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Dutch Cancer Society allocates funds to a mathematician: for treating Ewing sarcoma with the help of an app

If doctors could better estimate a patient's chances of survival, this would help in choosing a specific treatment. It would be particularly beneficial for the rare and malignant Ewing sarcoma, which mainly affects children and adolescents. Mathematics professor Marta Fiocco has been awarded a substantial KWF grant to combine mathematical and medical knowledge in order to make this come true.

When someone, usually a child, has Ewing-sarcoma, the difficult decision to amputate an arm or leg may arise. Given a poor prognosis, it is sometimes best to focus the treatment on maintaining the quality of life. However, how do clinicians decide what advice to give? The disease occurs in many different parts of the body and is so sporadic that doctors find it challenging to assess.

Ewing sarcoma is a malignant tumour that primarily originates in the bone, and sometimes in muscles or connective tissue, such as in the thigh or pelvic bone. The rare disease affects 30 to 35 new patients in the Netherlands each year, with the majority being under 25 years old. The survival rate is 55 to 70 percent.

Michiel van de Sande, Marta Spreafico and Marta Fiocco

Marta Fiocco sees opportunities to support treatment with data

Applied Mathematics Professor Marta Fiocco sees opportunities to support the treatment of Ewing sarcoma. Fiocco says, ‘It is the first time that KWF has granted funding to a mathematician. We will develop an app that allows doctors to estimate survival chances.’ The doctor enters patient data and medical parameters into the app, which then predicts the patient's survival chances during the treatment process. ‘If the chance of survival becomes very small, or the chance of the disease recurring becomes very high, the doctor and patient can consider avoiding a highly burdensome operation. They may choose, for example, only radiation or a limb-sparing surgery, focusing on the quality of the remaining life.’

Project INDICATES with € 935,000 KWF grant

Marta Fiocco is the project leader of INDICATES: INDIvidual loCAl Therapy for Ewing Sarcoma. Its goal is to develop a new clinical prediction tool. KWF Cancer Research awarded €935,000 for this. Fiocco does not only work as a medical statistician at the Mathematical Institute (MI) of the Faculty of Mathematics and Natural Sciences but also at the Biomedical Data Science Department of LUMC and the Princess Máxima Center for Pediatric Oncology in Utrecht.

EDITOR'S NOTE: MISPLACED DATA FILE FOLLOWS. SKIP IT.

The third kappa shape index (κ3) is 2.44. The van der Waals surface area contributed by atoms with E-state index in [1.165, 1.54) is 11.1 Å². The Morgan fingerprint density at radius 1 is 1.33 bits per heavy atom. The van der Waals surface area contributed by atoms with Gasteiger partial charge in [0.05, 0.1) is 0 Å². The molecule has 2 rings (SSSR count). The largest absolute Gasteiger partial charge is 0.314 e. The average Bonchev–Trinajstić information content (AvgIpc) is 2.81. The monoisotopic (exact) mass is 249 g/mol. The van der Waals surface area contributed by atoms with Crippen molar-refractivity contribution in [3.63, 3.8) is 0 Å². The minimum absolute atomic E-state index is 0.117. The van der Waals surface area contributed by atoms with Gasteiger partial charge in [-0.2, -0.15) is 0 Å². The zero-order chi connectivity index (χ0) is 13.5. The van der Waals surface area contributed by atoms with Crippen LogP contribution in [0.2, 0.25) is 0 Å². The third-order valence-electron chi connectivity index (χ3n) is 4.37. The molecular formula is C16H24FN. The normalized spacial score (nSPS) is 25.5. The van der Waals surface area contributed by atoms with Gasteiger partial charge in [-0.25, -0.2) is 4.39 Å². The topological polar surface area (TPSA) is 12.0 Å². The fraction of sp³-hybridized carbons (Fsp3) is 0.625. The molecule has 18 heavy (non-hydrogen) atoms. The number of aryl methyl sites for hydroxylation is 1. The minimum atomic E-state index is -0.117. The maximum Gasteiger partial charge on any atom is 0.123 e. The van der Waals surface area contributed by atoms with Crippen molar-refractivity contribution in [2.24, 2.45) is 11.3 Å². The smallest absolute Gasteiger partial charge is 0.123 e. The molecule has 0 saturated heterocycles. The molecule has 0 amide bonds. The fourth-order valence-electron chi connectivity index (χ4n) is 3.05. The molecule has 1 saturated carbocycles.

Only with a lot of data success will be possible 

Mathematicians, in collaboration with clinicians, are developing a user-friendly app for doctors. Marta Spreafico, Fiocco's colleague at the MI, will apply the necessary statistics to make optimal predictions as the supervisor of a yet-to-be-recruited PhD researcher. Fiocco says: ‘We can only do our work if we have as much data as possible about patients and treatment outcomes. Michiel takes care of that.’

Fiocco refers to Michiel van de Sande, a professor of orthopedic oncology, especially pediatric orthopedic oncology, working at LUMC and the Princess Máxima Center for Pediatric Oncology. Fiocco says: ‘He has an excellent network of colleagues in Europe. Through those contacts, he can provide the data we need.’ Additional oncological expertise within the project comes from professors Hans Merks (group leader at Princess Máxima Center) and Hans Gelderblom (LUMC).

Possibly more apps like this in the future

This is not Fiocco's first research project in the field of personalised oncology. For some time, she has been developing statistical models to make a good estimate of the survival chances of oncology patients, particularly focusing on young cancer patients. Based at the Mathematical Institute, she leads the interdisciplinary Data Analysis and Survival for Personalised Oncology group. ‘We already have some experience with oncological apps.’ Together with Michiel van de Sande, Fiocco developed an app for prognosis in soft tissue sarcoma occurring in the arms and legs. ‘Perhaps we can do that in the future for other types of cancer.’

Text: Rianne Lindhout

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